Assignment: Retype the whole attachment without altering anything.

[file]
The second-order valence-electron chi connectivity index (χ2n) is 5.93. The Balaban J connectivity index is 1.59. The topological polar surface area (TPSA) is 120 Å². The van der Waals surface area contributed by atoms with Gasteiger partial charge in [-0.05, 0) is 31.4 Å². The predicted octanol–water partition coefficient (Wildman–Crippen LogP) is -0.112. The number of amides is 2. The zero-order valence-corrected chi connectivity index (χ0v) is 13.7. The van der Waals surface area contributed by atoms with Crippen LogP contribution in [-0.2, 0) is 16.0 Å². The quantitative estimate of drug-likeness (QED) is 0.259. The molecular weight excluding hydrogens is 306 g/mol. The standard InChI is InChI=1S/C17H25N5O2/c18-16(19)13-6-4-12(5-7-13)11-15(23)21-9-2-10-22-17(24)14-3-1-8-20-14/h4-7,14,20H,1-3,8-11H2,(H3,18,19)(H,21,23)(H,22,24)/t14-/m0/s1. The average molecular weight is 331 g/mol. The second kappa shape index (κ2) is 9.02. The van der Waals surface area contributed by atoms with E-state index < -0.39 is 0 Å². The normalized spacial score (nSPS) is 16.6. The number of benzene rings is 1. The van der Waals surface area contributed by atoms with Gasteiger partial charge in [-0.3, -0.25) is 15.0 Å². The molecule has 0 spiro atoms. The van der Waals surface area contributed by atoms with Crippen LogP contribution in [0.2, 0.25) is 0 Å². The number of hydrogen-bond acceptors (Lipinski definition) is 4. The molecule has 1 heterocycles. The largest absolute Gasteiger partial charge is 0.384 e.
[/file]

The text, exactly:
The second-order valence-electron chi connectivity index (χ2n) is 5.93. The Balaban J connectivity index is 1.59. The topological polar surface area (TPSA) is 120 Å². The van der Waals surface area contributed by atoms with Gasteiger partial charge in [-0.05, 0) is 31.4 Å². The predicted octanol–water partition coefficient (Wildman–Crippen LogP) is -0.112. The number of amides is 2. The zero-order valence-corrected chi connectivity index (χ0v) is 13.7. The van der Waals surface area contributed by atoms with Crippen LogP contribution in [-0.2, 0) is 16.0 Å². The quantitative estimate of drug-likeness (QED) is 0.259. The molecular weight excluding hydrogens is 306 g/mol. The standard InChI is InChI=1S/C17H25N5O2/c18-16(19)13-6-4-12(5-7-13)11-15(23)21-9-2-10-22-17(24)14-3-1-8-20-14/h4-7,14,20H,1-3,8-11H2,(H3,18,19)(H,21,23)(H,22,24)/t14-/m0/s1. The average molecular weight is 331 g/mol. The second kappa shape index (κ2) is 9.02. The van der Waals surface area contributed by atoms with E-state index < -0.39 is 0 Å². The normalized spacial score (nSPS) is 16.6. The number of benzene rings is 1. The van der Waals surface area contributed by atoms with Gasteiger partial charge in [-0.3, -0.25) is 15.0 Å². The molecule has 0 spiro atoms. The van der Waals surface area contributed by atoms with Crippen LogP contribution in [0.2, 0.25) is 0 Å². The number of hydrogen-bond acceptors (Lipinski definition) is 4. The molecule has 1 heterocycles. The largest absolute Gasteiger partial charge is 0.384 e.